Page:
The contemporary museum is a hermetically sealed space that dictates a carefully coded standard of behavior to be observed at all times: no sounds, no smells, and definitely, definitely no taking your shoes off.
Not so at Luxembourg’s Mudam, where a new show called Sensorium invites visitors to touch, smell, and taste the art. Harking back to the work of ’60s and ’70s installation groups like Fluxus, the museum’s light-filled atrium sets the stage for a series of interventions created by Les M, a French design office headed by Céline Merhand and Anaïs Morel.
The concept behind Sensorium, explain Mudam’s curators, is to "provoke interaction and surprise." In a screened-off corner of the atrium, a parallelogram bed and soft duvet invite spontaneous naps. Visitors can walk barefoot across a platform made of spongy wooden facets, and a 6-inch-deep bed of white brush bristles. Three hanging pendant lamps contain circular herb gardens, their domes just wide enough to comfortably smell Lamb’s Ear and fragrant, rare spices.
The show was accompanied by five design workshops, each devoted to one of the five senses. For touch, Merhand and Morel taught visitors the traditional craft of bristle brush making, a technique they use frequently in their product design. Another workshop, this time for smell, was hosted by the duo’s classmate, the olfactory artist Junsoo Ban. At the Sensorium opening, electric blue drinks were served along with synesthesia-inducing hors d’oeuvres, giving revelers a glimpse of what it must have been like to attend Yves Klein’s infamous blue party in 1958.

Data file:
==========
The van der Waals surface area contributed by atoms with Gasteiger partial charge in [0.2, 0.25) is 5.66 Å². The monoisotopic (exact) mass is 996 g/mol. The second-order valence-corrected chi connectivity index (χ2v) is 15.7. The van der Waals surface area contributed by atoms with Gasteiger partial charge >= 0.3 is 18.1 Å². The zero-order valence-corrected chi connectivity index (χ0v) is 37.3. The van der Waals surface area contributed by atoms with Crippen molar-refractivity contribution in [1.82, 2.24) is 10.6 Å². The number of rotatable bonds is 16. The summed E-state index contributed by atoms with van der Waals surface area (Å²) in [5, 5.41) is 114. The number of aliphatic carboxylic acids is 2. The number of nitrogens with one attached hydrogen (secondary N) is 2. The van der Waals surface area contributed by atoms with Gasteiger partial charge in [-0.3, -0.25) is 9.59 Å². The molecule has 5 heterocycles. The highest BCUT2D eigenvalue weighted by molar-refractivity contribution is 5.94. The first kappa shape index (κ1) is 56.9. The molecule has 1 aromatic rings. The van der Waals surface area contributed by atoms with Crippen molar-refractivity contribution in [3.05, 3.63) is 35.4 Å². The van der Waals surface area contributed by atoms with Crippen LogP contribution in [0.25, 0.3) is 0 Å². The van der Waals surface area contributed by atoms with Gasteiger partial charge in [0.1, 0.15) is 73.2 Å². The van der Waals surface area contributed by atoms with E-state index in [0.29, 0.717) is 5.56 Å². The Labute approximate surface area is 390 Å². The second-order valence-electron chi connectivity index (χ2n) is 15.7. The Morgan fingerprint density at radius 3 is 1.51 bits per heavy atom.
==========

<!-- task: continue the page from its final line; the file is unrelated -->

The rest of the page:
Les M was founded four years ago by Merhand and Morell, both 28, who attended design school together in Rennes. Since then, they’ve developed a following for their tactile installation pieces, such as climbable pillow structures that have appeared in museums across Europe, and the Cucon, a sleeping bag/chair hybrid. Sensorium is on view until August 28.
[H/t Design Milk]